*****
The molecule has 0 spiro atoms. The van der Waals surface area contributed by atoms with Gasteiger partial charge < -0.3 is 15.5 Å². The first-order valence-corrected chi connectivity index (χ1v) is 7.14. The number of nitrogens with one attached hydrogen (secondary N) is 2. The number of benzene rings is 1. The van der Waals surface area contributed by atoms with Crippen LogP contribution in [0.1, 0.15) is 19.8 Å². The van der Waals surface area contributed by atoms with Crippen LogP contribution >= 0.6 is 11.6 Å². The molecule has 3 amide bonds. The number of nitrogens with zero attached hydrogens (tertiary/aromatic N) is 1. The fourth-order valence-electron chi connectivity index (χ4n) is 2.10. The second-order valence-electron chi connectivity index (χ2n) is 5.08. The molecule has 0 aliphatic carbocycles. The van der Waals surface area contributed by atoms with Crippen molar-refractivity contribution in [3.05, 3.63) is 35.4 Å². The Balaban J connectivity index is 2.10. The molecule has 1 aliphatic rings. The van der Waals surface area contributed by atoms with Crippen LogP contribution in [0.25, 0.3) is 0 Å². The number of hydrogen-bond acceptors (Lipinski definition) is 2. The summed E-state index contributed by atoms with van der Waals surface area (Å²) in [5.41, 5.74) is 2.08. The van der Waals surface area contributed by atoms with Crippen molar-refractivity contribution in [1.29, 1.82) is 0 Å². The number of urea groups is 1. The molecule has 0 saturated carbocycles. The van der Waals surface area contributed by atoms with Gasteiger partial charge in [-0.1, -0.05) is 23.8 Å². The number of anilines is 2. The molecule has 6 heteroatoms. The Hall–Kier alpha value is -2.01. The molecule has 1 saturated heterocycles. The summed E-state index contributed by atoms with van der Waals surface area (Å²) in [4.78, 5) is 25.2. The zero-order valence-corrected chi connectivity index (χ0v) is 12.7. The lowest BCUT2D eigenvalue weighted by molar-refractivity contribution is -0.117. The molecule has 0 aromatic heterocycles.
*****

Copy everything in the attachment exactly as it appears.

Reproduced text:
The molecule has 0 spiro atoms. The van der Waals surface area contributed by atoms with Gasteiger partial charge < -0.3 is 15.5 Å². The first-order valence-corrected chi connectivity index (χ1v) is 7.14. The number of nitrogens with one attached hydrogen (secondary N) is 2. The number of benzene rings is 1. The van der Waals surface area contributed by atoms with Crippen LogP contribution in [0.1, 0.15) is 19.8 Å². The van der Waals surface area contributed by atoms with Crippen LogP contribution >= 0.6 is 11.6 Å². The molecule has 3 amide bonds. The number of nitrogens with zero attached hydrogens (tertiary/aromatic N) is 1. The fourth-order valence-electron chi connectivity index (χ4n) is 2.10. The second-order valence-electron chi connectivity index (χ2n) is 5.08. The molecule has 0 aliphatic carbocycles. The van der Waals surface area contributed by atoms with Crippen molar-refractivity contribution in [3.05, 3.63) is 35.4 Å². The Balaban J connectivity index is 2.10. The molecule has 1 aliphatic rings. The van der Waals surface area contributed by atoms with Crippen LogP contribution in [0.25, 0.3) is 0 Å². The number of hydrogen-bond acceptors (Lipinski definition) is 2. The summed E-state index contributed by atoms with van der Waals surface area (Å²) in [5.41, 5.74) is 2.08. The van der Waals surface area contributed by atoms with Crippen molar-refractivity contribution in [1.29, 1.82) is 0 Å². The number of urea groups is 1. The molecule has 0 saturated carbocycles. The van der Waals surface area contributed by atoms with Gasteiger partial charge in [-0.1, -0.05) is 23.8 Å². The number of anilines is 2. The molecule has 6 heteroatoms. The Hall–Kier alpha value is -2.01. The molecule has 1 saturated heterocycles. The summed E-state index contributed by atoms with van der Waals surface area (Å²) in [4.78, 5) is 25.2. The zero-order valence-corrected chi connectivity index (χ0v) is 12.7. The lowest BCUT2D eigenvalue weighted by molar-refractivity contribution is -0.117. The molecule has 0 aromatic heterocycles.